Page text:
No commute and no colleagues: how have Dutchies found working from home?

The majority of Dutch people have been working from home for about two months now. The question is: do they ever want to go back to the office?

Half of Dutch people want to continue working from home in some capacity, research by Nationale Vacaturebank and Intermediair reveals. 53% have positive feelings about the experience overall, and 49% want to continue it, at least some of the time.

Working from home was more difficult for people with children

People’s experiences of working from home depended on a couple of things: whether they had children or not, what sort of work they did, and their relationship with their coworkers. For 42% of people without children, this time working at home allowed them to be able to concentrate better. Only 21% of those with children could say the same.

Missing colleagues is a major reason people want to go back to the office

59% of people name missing their colleagues as the primary reason they want to go back to the office. For higher educated people, this number is even higher, at 65%. Video calling really isn’t filling the social void, says Maarten Naaijkens from the Nationale Vacaturebank in an interview with AD, and people are only now realising how important their colleagues are to them.

Basically no one misses commuting

The best part of working from home is not having a commute any more, say 68%, while 61% are really enjoying being able to organise their own time. Only 29% are enjoying the extra family time.

The crisis will change how we work well into the future

There will likely be changes to work-life in the Netherlands in any case after this crisis. What it has shown is that working from home is feasible for a lot of people. Prior to the lockdown, working at home was often discussed in workplaces, but employers usually only saw the negative side.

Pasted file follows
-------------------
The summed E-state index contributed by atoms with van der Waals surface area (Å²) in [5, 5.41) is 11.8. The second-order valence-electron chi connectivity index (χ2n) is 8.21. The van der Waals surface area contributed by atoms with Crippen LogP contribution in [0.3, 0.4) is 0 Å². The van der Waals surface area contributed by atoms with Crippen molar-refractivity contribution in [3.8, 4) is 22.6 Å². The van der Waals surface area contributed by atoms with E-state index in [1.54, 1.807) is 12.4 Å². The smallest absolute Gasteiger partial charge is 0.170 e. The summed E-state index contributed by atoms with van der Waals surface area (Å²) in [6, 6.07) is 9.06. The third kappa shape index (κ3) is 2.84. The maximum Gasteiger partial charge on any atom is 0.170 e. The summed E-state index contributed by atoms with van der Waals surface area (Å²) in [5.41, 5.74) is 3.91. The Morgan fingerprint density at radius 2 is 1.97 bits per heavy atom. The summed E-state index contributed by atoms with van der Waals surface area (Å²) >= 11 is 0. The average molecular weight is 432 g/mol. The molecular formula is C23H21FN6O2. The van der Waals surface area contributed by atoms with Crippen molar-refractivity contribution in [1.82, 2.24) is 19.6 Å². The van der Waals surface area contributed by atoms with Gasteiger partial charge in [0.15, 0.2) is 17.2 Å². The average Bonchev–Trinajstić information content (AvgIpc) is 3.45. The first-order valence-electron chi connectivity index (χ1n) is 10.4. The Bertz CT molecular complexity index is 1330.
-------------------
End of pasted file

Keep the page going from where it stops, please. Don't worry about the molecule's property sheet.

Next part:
It’s likely that this has now changed, Naaijkens says. “We are entering a different time with how we view work. Both employers and employees have experienced the benefits of working from home. The question will become for many functions: do you really need to be in the office every day for what you are doing?”

What are your thoughts on working from home? What have been the best and the worst parts of it? Let us know in the comments below.

Feature Image: Annie Spratt/Unsplash

Ailish Lalor
Ailish was born in Sydney, Australia, but grew up by a forest in south-east Ireland, which she has attempted to replace with a living room filled with plants in The Hague. Besides catering to her army of pannenkoekenplantjes, Ailish spends her days convincing her friends that all food is better slightly burnt, plotting ways to hang out with dogs and cats, and of course, writing for DutchReview.

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